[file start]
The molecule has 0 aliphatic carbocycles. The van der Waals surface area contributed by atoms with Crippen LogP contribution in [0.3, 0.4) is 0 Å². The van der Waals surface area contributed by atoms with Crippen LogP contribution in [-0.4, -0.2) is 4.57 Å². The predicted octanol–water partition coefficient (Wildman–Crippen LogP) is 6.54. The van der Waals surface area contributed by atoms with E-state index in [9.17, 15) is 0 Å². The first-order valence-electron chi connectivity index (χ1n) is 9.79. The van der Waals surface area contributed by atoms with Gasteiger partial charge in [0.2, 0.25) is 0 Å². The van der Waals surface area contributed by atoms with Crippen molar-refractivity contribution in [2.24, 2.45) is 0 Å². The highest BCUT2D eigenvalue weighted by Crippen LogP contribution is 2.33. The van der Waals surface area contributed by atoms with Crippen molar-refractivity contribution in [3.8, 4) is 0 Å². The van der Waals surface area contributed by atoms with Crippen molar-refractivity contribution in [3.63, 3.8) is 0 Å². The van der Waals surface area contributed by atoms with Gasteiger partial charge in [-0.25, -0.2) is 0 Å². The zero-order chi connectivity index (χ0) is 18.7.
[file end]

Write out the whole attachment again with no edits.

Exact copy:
The molecule has 0 aliphatic carbocycles. The van der Waals surface area contributed by atoms with Crippen LogP contribution in [0.3, 0.4) is 0 Å². The van der Waals surface area contributed by atoms with Crippen LogP contribution in [-0.4, -0.2) is 4.57 Å². The predicted octanol–water partition coefficient (Wildman–Crippen LogP) is 6.54. The van der Waals surface area contributed by atoms with E-state index in [9.17, 15) is 0 Å². The first-order valence-electron chi connectivity index (χ1n) is 9.79. The van der Waals surface area contributed by atoms with Gasteiger partial charge in [0.2, 0.25) is 0 Å². The van der Waals surface area contributed by atoms with Crippen molar-refractivity contribution in [2.24, 2.45) is 0 Å². The highest BCUT2D eigenvalue weighted by Crippen LogP contribution is 2.33. The van der Waals surface area contributed by atoms with Crippen molar-refractivity contribution in [3.8, 4) is 0 Å². The van der Waals surface area contributed by atoms with Crippen molar-refractivity contribution in [3.63, 3.8) is 0 Å². The van der Waals surface area contributed by atoms with Gasteiger partial charge in [-0.25, -0.2) is 0 Å². The zero-order chi connectivity index (χ0) is 18.7.